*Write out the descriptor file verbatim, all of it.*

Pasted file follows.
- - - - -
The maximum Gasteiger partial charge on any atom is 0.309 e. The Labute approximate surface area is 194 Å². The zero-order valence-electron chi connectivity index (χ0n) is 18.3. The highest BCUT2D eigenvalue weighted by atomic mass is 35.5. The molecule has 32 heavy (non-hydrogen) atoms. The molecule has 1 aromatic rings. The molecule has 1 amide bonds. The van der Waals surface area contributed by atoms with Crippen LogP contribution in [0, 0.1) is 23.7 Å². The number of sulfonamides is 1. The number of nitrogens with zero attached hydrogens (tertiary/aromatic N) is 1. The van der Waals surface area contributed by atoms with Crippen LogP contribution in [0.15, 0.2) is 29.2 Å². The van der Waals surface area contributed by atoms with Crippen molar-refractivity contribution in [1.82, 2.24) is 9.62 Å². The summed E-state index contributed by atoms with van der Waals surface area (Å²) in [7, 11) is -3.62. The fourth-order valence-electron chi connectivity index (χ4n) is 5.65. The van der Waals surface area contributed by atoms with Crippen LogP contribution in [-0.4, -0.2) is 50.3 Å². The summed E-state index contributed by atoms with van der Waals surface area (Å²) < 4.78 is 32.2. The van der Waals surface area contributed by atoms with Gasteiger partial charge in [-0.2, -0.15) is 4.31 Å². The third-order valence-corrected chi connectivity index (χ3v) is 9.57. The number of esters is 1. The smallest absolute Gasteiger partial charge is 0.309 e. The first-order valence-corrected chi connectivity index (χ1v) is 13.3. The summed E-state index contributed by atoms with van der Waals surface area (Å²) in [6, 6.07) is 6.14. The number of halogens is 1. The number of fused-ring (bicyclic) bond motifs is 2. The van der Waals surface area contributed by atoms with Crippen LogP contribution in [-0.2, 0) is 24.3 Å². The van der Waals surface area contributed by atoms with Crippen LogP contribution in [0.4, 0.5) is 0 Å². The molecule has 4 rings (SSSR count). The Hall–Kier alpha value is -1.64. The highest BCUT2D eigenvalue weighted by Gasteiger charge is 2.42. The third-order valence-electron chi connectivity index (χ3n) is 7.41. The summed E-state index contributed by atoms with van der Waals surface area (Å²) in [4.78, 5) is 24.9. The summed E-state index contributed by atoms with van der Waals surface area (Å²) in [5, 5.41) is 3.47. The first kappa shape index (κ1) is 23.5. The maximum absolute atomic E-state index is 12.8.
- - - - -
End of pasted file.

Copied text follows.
The maximum Gasteiger partial charge on any atom is 0.309 e. The Labute approximate surface area is 194 Å². The zero-order valence-electron chi connectivity index (χ0n) is 18.3. The highest BCUT2D eigenvalue weighted by atomic mass is 35.5. The molecule has 32 heavy (non-hydrogen) atoms. The molecule has 1 aromatic rings. The molecule has 1 amide bonds. The van der Waals surface area contributed by atoms with Crippen LogP contribution in [0, 0.1) is 23.7 Å². The number of sulfonamides is 1. The number of nitrogens with zero attached hydrogens (tertiary/aromatic N) is 1. The van der Waals surface area contributed by atoms with Crippen LogP contribution in [0.15, 0.2) is 29.2 Å². The van der Waals surface area contributed by atoms with Crippen molar-refractivity contribution in [1.82, 2.24) is 9.62 Å². The summed E-state index contributed by atoms with van der Waals surface area (Å²) in [7, 11) is -3.62. The fourth-order valence-electron chi connectivity index (χ4n) is 5.65. The van der Waals surface area contributed by atoms with Crippen LogP contribution in [-0.4, -0.2) is 50.3 Å². The summed E-state index contributed by atoms with van der Waals surface area (Å²) < 4.78 is 32.2. The van der Waals surface area contributed by atoms with Gasteiger partial charge in [-0.2, -0.15) is 4.31 Å². The third-order valence-corrected chi connectivity index (χ3v) is 9.57. The number of esters is 1. The smallest absolute Gasteiger partial charge is 0.309 e. The first-order valence-corrected chi connectivity index (χ1v) is 13.3. The summed E-state index contributed by atoms with van der Waals surface area (Å²) in [6, 6.07) is 6.14. The number of halogens is 1. The number of fused-ring (bicyclic) bond motifs is 2. The van der Waals surface area contributed by atoms with Crippen LogP contribution in [-0.2, 0) is 24.3 Å². The van der Waals surface area contributed by atoms with Crippen LogP contribution in [0.4, 0.5) is 0 Å². The molecule has 4 rings (SSSR count). The Hall–Kier alpha value is -1.64. The highest BCUT2D eigenvalue weighted by Gasteiger charge is 2.42. The third-order valence-electron chi connectivity index (χ3n) is 7.41. The summed E-state index contributed by atoms with van der Waals surface area (Å²) in [4.78, 5) is 24.9. The summed E-state index contributed by atoms with van der Waals surface area (Å²) in [5, 5.41) is 3.47. The first kappa shape index (κ1) is 23.5. The maximum absolute atomic E-state index is 12.8.